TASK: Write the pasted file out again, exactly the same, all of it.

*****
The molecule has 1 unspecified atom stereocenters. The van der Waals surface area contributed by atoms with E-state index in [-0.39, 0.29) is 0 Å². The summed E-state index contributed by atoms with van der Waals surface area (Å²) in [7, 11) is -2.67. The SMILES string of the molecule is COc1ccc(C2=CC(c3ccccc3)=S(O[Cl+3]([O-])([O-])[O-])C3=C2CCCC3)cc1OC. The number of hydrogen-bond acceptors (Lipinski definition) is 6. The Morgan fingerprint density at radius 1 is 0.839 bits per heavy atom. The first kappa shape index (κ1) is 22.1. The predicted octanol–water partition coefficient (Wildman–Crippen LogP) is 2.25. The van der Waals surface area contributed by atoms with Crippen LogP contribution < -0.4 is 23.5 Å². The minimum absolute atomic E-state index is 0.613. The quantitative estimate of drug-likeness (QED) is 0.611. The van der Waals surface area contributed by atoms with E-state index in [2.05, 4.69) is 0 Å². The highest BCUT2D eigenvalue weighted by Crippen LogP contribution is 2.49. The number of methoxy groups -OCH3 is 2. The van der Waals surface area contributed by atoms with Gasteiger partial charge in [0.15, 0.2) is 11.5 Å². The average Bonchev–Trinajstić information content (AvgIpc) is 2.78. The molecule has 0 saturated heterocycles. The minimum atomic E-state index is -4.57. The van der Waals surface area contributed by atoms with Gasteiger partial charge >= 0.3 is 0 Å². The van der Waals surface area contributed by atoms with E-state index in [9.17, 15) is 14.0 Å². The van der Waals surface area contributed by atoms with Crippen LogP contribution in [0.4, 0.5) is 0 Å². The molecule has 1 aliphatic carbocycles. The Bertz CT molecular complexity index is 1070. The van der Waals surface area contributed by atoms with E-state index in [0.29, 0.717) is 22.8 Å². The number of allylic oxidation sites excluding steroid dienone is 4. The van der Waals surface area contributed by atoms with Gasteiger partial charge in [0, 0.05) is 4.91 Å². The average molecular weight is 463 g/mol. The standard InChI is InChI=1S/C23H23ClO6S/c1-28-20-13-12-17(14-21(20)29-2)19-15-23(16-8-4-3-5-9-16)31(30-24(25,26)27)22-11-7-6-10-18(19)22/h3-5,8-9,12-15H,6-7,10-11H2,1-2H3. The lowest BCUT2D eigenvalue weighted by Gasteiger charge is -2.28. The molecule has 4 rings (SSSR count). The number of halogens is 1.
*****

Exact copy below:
The molecule has 1 unspecified atom stereocenters. The van der Waals surface area contributed by atoms with E-state index in [-0.39, 0.29) is 0 Å². The summed E-state index contributed by atoms with van der Waals surface area (Å²) in [7, 11) is -2.67. The SMILES string of the molecule is COc1ccc(C2=CC(c3ccccc3)=S(O[Cl+3]([O-])([O-])[O-])C3=C2CCCC3)cc1OC. The number of hydrogen-bond acceptors (Lipinski definition) is 6. The Morgan fingerprint density at radius 1 is 0.839 bits per heavy atom. The first kappa shape index (κ1) is 22.1. The predicted octanol–water partition coefficient (Wildman–Crippen LogP) is 2.25. The van der Waals surface area contributed by atoms with Crippen LogP contribution < -0.4 is 23.5 Å². The minimum absolute atomic E-state index is 0.613. The quantitative estimate of drug-likeness (QED) is 0.611. The van der Waals surface area contributed by atoms with E-state index in [2.05, 4.69) is 0 Å². The highest BCUT2D eigenvalue weighted by Crippen LogP contribution is 2.49. The number of methoxy groups -OCH3 is 2. The van der Waals surface area contributed by atoms with Gasteiger partial charge in [0.15, 0.2) is 11.5 Å². The average Bonchev–Trinajstić information content (AvgIpc) is 2.78. The molecule has 0 saturated heterocycles. The minimum atomic E-state index is -4.57. The van der Waals surface area contributed by atoms with Gasteiger partial charge >= 0.3 is 0 Å². The van der Waals surface area contributed by atoms with E-state index in [9.17, 15) is 14.0 Å². The van der Waals surface area contributed by atoms with Crippen LogP contribution in [0.4, 0.5) is 0 Å². The molecule has 1 aliphatic carbocycles. The Bertz CT molecular complexity index is 1070. The van der Waals surface area contributed by atoms with E-state index in [0.29, 0.717) is 22.8 Å². The number of allylic oxidation sites excluding steroid dienone is 4. The van der Waals surface area contributed by atoms with Gasteiger partial charge in [0, 0.05) is 4.91 Å². The average molecular weight is 463 g/mol. The standard InChI is InChI=1S/C23H23ClO6S/c1-28-20-13-12-17(14-21(20)29-2)19-15-23(16-8-4-3-5-9-16)31(30-24(25,26)27)22-11-7-6-10-18(19)22/h3-5,8-9,12-15H,6-7,10-11H2,1-2H3. The lowest BCUT2D eigenvalue weighted by Gasteiger charge is -2.28. The molecule has 4 rings (SSSR count). The number of halogens is 1.